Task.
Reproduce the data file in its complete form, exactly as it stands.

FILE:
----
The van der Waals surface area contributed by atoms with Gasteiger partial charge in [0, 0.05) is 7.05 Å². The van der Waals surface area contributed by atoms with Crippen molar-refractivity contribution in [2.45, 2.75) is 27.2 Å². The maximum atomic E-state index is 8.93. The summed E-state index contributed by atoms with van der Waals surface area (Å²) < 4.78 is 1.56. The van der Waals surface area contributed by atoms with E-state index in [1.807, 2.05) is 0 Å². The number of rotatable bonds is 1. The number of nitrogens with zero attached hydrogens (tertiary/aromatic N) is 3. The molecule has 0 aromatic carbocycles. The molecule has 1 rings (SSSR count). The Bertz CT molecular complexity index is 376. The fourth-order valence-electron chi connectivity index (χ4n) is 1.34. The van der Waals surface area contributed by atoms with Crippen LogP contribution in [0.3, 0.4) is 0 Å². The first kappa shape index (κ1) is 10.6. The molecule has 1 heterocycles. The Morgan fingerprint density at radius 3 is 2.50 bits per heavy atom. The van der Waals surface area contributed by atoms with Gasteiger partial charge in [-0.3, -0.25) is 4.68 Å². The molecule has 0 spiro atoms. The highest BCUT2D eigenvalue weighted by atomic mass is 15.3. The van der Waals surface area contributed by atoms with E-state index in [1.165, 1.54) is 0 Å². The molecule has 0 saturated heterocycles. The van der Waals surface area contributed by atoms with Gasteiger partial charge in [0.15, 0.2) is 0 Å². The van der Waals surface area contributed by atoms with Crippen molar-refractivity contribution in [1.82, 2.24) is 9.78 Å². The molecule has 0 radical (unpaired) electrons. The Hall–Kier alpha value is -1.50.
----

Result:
The van der Waals surface area contributed by atoms with Gasteiger partial charge in [0, 0.05) is 7.05 Å². The van der Waals surface area contributed by atoms with Crippen molar-refractivity contribution in [2.45, 2.75) is 27.2 Å². The maximum atomic E-state index is 8.93. The summed E-state index contributed by atoms with van der Waals surface area (Å²) < 4.78 is 1.56. The van der Waals surface area contributed by atoms with E-state index in [1.807, 2.05) is 0 Å². The number of rotatable bonds is 1. The number of nitrogens with zero attached hydrogens (tertiary/aromatic N) is 3. The molecule has 0 aromatic carbocycles. The molecule has 1 rings (SSSR count). The Bertz CT molecular complexity index is 376. The fourth-order valence-electron chi connectivity index (χ4n) is 1.34. The van der Waals surface area contributed by atoms with Crippen LogP contribution in [0.3, 0.4) is 0 Å². The first kappa shape index (κ1) is 10.6. The molecule has 1 heterocycles. The Morgan fingerprint density at radius 3 is 2.50 bits per heavy atom. The van der Waals surface area contributed by atoms with Gasteiger partial charge in [-0.3, -0.25) is 4.68 Å². The molecule has 0 spiro atoms. The highest BCUT2D eigenvalue weighted by atomic mass is 15.3. The van der Waals surface area contributed by atoms with E-state index in [1.165, 1.54) is 0 Å². The molecule has 0 saturated heterocycles. The van der Waals surface area contributed by atoms with Gasteiger partial charge in [0.15, 0.2) is 0 Å². The van der Waals surface area contributed by atoms with Crippen molar-refractivity contribution in [1.82, 2.24) is 9.78 Å². The molecule has 0 radical (unpaired) electrons. The Hall–Kier alpha value is -1.50.